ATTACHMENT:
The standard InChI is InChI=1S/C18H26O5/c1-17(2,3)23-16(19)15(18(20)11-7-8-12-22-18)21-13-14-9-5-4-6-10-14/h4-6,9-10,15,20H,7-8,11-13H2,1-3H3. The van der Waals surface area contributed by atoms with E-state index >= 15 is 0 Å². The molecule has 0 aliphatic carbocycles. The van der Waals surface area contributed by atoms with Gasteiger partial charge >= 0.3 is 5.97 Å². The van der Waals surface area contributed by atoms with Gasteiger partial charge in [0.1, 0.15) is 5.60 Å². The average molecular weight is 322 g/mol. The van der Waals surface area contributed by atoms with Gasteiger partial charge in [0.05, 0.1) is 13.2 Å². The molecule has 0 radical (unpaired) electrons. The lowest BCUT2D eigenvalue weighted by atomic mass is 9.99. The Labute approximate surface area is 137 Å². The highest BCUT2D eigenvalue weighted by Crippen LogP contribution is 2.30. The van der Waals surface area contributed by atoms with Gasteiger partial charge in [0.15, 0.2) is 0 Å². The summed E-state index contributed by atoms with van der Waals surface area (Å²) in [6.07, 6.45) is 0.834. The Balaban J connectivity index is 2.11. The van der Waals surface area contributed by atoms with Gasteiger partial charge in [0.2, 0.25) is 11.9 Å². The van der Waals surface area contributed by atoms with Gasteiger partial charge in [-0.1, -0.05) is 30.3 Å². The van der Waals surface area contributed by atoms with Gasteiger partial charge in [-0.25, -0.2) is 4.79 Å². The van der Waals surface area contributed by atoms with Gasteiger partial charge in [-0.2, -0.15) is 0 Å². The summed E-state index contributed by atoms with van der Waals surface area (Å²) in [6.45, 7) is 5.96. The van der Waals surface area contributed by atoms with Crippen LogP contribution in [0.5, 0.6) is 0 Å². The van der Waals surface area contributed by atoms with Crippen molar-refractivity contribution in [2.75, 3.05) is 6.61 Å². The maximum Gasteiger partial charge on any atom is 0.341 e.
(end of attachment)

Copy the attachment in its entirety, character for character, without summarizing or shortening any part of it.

The standard InChI is InChI=1S/C18H26O5/c1-17(2,3)23-16(19)15(18(20)11-7-8-12-22-18)21-13-14-9-5-4-6-10-14/h4-6,9-10,15,20H,7-8,11-13H2,1-3H3. The van der Waals surface area contributed by atoms with E-state index >= 15 is 0 Å². The molecule has 0 aliphatic carbocycles. The van der Waals surface area contributed by atoms with Gasteiger partial charge >= 0.3 is 5.97 Å². The van der Waals surface area contributed by atoms with Gasteiger partial charge in [0.1, 0.15) is 5.60 Å². The average molecular weight is 322 g/mol. The van der Waals surface area contributed by atoms with Gasteiger partial charge in [0.05, 0.1) is 13.2 Å². The molecule has 0 radical (unpaired) electrons. The lowest BCUT2D eigenvalue weighted by atomic mass is 9.99. The Labute approximate surface area is 137 Å². The highest BCUT2D eigenvalue weighted by Crippen LogP contribution is 2.30. The van der Waals surface area contributed by atoms with Gasteiger partial charge in [0.15, 0.2) is 0 Å². The summed E-state index contributed by atoms with van der Waals surface area (Å²) in [6.07, 6.45) is 0.834. The Balaban J connectivity index is 2.11. The van der Waals surface area contributed by atoms with Gasteiger partial charge in [0.2, 0.25) is 11.9 Å². The van der Waals surface area contributed by atoms with Gasteiger partial charge in [-0.1, -0.05) is 30.3 Å². The van der Waals surface area contributed by atoms with Gasteiger partial charge in [-0.25, -0.2) is 4.79 Å². The van der Waals surface area contributed by atoms with Gasteiger partial charge in [-0.2, -0.15) is 0 Å². The summed E-state index contributed by atoms with van der Waals surface area (Å²) in [6.45, 7) is 5.96. The van der Waals surface area contributed by atoms with Crippen LogP contribution in [0.5, 0.6) is 0 Å². The van der Waals surface area contributed by atoms with Crippen molar-refractivity contribution in [2.75, 3.05) is 6.61 Å². The maximum Gasteiger partial charge on any atom is 0.341 e.